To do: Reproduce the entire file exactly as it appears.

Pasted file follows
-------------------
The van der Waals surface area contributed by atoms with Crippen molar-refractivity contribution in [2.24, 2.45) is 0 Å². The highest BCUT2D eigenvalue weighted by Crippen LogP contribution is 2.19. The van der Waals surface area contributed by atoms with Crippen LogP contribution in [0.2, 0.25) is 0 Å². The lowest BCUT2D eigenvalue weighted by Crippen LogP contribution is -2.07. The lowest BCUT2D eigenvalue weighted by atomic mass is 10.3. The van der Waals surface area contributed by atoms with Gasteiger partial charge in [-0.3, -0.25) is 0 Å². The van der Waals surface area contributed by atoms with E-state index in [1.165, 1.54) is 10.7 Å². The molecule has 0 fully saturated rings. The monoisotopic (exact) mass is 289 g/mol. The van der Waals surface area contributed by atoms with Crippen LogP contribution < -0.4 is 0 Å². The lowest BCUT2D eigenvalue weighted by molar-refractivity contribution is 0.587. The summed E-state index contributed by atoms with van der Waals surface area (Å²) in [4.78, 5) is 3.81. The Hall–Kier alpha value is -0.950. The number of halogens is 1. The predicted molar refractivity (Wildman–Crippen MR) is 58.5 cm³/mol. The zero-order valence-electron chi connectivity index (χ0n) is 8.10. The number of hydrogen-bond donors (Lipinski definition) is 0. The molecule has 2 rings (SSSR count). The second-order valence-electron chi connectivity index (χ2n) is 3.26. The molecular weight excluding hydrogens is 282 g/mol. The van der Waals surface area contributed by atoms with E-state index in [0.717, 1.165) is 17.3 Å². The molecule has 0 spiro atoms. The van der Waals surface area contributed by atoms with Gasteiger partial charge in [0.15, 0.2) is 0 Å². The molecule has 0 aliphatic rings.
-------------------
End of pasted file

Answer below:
The van der Waals surface area contributed by atoms with Crippen molar-refractivity contribution in [2.24, 2.45) is 0 Å². The highest BCUT2D eigenvalue weighted by Crippen LogP contribution is 2.19. The van der Waals surface area contributed by atoms with Crippen LogP contribution in [0.2, 0.25) is 0 Å². The lowest BCUT2D eigenvalue weighted by Crippen LogP contribution is -2.07. The lowest BCUT2D eigenvalue weighted by atomic mass is 10.3. The van der Waals surface area contributed by atoms with Gasteiger partial charge in [-0.3, -0.25) is 0 Å². The van der Waals surface area contributed by atoms with E-state index in [1.165, 1.54) is 10.7 Å². The molecule has 0 fully saturated rings. The monoisotopic (exact) mass is 289 g/mol. The van der Waals surface area contributed by atoms with Crippen LogP contribution < -0.4 is 0 Å². The lowest BCUT2D eigenvalue weighted by molar-refractivity contribution is 0.587. The summed E-state index contributed by atoms with van der Waals surface area (Å²) in [4.78, 5) is 3.81. The Hall–Kier alpha value is -0.950. The number of halogens is 1. The predicted molar refractivity (Wildman–Crippen MR) is 58.5 cm³/mol. The zero-order valence-electron chi connectivity index (χ0n) is 8.10. The number of hydrogen-bond donors (Lipinski definition) is 0. The molecule has 2 rings (SSSR count). The second-order valence-electron chi connectivity index (χ2n) is 3.26. The molecular weight excluding hydrogens is 282 g/mol. The van der Waals surface area contributed by atoms with E-state index in [0.717, 1.165) is 17.3 Å². The molecule has 0 spiro atoms. The van der Waals surface area contributed by atoms with Gasteiger partial charge in [0.15, 0.2) is 0 Å². The molecule has 0 aliphatic rings.